Earlier today, the Carter Center released a short statement notifying the public that after a series of short hospital stays, and with the support of his family and doctors, former President Jimmy Carter has decided that he would go home and receive hospice care for whatever time he has left. Usually a statement like that means hours or days rather than weeks or months.
For decades it seemed like a trip down to Plains, GA to listen to President Carter teach Sunday School was a rite of passage for Georgia politicos, regardless of which party you subscribed to. I took my family in the summer of 2019. The day happened to be the Carter’s 73rd wedding anniversary. They made it to 76 last July – fitting that it was in ’76 Carter beat Gerald Ford to win the White House. It looks like 77 will have to happen on the other side.
If you went to hear Carter’s Sunday School lesson, and stayed to hear the sermon, the Carters would patiently wait and take photos with everyone who attended. The setting was humble and the church members who welcomed you, including members of the Carter family, made the experience feel like you were home with friends and not with the former Leader of the Free World.
My son, then in the 2nd grade, ran up to Jimmy Carter to proudly proclaim that he’d just learned about him in school. The former President got excited himself, wanting to hear more, a moment captured in the photo below.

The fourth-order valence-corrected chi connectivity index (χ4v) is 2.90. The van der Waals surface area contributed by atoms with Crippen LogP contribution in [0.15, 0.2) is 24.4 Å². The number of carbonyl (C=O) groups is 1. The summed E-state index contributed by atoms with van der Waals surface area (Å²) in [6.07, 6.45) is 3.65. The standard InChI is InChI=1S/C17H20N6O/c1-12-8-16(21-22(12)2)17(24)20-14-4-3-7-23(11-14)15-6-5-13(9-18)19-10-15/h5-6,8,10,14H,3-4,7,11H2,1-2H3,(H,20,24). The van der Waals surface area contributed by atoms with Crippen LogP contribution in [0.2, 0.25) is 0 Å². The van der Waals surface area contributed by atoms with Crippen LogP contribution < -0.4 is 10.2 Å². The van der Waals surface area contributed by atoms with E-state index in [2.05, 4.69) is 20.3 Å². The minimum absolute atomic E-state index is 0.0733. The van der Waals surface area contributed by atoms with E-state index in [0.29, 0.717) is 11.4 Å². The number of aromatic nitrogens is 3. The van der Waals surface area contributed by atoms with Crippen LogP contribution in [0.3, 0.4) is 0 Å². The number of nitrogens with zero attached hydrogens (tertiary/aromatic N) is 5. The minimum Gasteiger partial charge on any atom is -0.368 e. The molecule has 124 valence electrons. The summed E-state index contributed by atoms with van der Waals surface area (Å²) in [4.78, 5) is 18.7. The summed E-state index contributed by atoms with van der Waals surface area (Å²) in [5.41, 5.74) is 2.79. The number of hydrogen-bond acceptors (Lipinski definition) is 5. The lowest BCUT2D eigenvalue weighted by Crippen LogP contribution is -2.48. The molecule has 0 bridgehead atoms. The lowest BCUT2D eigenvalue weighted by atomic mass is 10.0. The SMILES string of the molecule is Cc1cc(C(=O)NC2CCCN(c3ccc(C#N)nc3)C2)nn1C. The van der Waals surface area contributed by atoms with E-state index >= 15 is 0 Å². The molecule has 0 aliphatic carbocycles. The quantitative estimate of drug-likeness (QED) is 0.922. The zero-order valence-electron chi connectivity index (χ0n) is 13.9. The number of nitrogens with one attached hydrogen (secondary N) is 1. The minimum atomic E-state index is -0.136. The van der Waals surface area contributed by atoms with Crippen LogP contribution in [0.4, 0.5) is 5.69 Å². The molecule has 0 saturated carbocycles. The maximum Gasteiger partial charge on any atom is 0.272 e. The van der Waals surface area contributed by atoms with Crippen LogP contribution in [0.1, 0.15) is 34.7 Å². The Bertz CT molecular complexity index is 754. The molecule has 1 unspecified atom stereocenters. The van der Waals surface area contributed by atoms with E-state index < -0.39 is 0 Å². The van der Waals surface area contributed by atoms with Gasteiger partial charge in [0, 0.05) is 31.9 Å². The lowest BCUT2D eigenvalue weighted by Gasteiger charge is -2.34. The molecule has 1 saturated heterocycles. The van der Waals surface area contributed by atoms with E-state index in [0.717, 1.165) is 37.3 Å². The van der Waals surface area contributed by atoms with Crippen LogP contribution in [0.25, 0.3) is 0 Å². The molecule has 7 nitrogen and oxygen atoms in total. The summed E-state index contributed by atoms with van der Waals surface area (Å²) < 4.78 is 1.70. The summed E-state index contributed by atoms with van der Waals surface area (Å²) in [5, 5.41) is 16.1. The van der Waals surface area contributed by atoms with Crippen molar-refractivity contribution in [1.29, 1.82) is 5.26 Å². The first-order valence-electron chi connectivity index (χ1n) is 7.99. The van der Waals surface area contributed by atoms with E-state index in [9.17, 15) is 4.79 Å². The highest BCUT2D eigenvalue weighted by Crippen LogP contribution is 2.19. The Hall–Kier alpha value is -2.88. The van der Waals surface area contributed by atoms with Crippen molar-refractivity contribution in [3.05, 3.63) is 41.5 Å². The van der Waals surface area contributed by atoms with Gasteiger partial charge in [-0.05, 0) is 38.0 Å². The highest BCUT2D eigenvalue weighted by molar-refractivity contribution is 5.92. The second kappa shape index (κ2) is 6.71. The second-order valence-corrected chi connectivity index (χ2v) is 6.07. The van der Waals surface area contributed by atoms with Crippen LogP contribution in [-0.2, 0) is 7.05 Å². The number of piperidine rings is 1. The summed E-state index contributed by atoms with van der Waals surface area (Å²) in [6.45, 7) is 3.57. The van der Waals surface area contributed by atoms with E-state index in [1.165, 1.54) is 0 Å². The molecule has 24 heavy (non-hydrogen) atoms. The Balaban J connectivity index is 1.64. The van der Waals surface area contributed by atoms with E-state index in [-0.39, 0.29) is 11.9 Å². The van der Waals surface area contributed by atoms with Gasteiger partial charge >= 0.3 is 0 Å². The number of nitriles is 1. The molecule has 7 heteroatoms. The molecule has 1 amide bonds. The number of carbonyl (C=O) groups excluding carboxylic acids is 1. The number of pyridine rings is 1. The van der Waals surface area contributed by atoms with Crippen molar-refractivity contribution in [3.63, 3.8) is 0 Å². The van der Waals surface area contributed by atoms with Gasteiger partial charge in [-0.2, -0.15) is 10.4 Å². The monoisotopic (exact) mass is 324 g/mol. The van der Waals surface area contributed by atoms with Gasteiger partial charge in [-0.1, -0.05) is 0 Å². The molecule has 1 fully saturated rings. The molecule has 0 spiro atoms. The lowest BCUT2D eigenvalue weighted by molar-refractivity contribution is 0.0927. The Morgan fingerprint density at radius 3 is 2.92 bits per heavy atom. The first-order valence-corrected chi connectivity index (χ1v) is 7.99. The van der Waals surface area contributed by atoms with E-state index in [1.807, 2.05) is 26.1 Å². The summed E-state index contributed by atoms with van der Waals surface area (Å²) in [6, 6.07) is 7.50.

There are many political positions I would disagree with Jimmy Carter on, though likely fewer than I would disagree on with many of today’s more Woke Democrats as Carter’s faith, generation, and the region he grew up in have likely made sure he never strayed too far left of center.
There were many people I met in the church parking lot who, like me, had very different political views than Mr. Carter. Some had known him nearly their whole lives, and admired him for the position he held, even if they disagreed with his policies and viewpoints. Our nation used to believe in respecting the office, even if we fundamentally disagreed with the one in it. That era hasn’t seemed to have passed in Plains, GA, at least where the Carters were concerned.
At a time where former elected leaders seem to never want to leave the pomp and circumstance of their office, staying after their presidency in Washington, D.C., or Martha’s Vineyard, or New York City, the Carters returned to Plains, GA, and their simple church with a plain wooden cross handing behind the alter…a cross Jimmy Carter made himself in his wood shop.
Whether Jimmy Carter has hours, days, or even weeks left, his passing will mark the end of an era in Georgia and national politics. He is the last living President to have served in WWII and the only Georgian to ever serve in the highest office in the land. Historians will continue to look back at the legacy of his politics and policies, but for those Georgia politicos, who went through that rite of passage, and made the trip to Plains, GA to hear a former President of the United States teach Sunday School, we will always have an appreciation of the former Leader of the Free World, who made us feel at home, in Plains, GA.
My thoughts and prayers are with the Carters and their friends and family.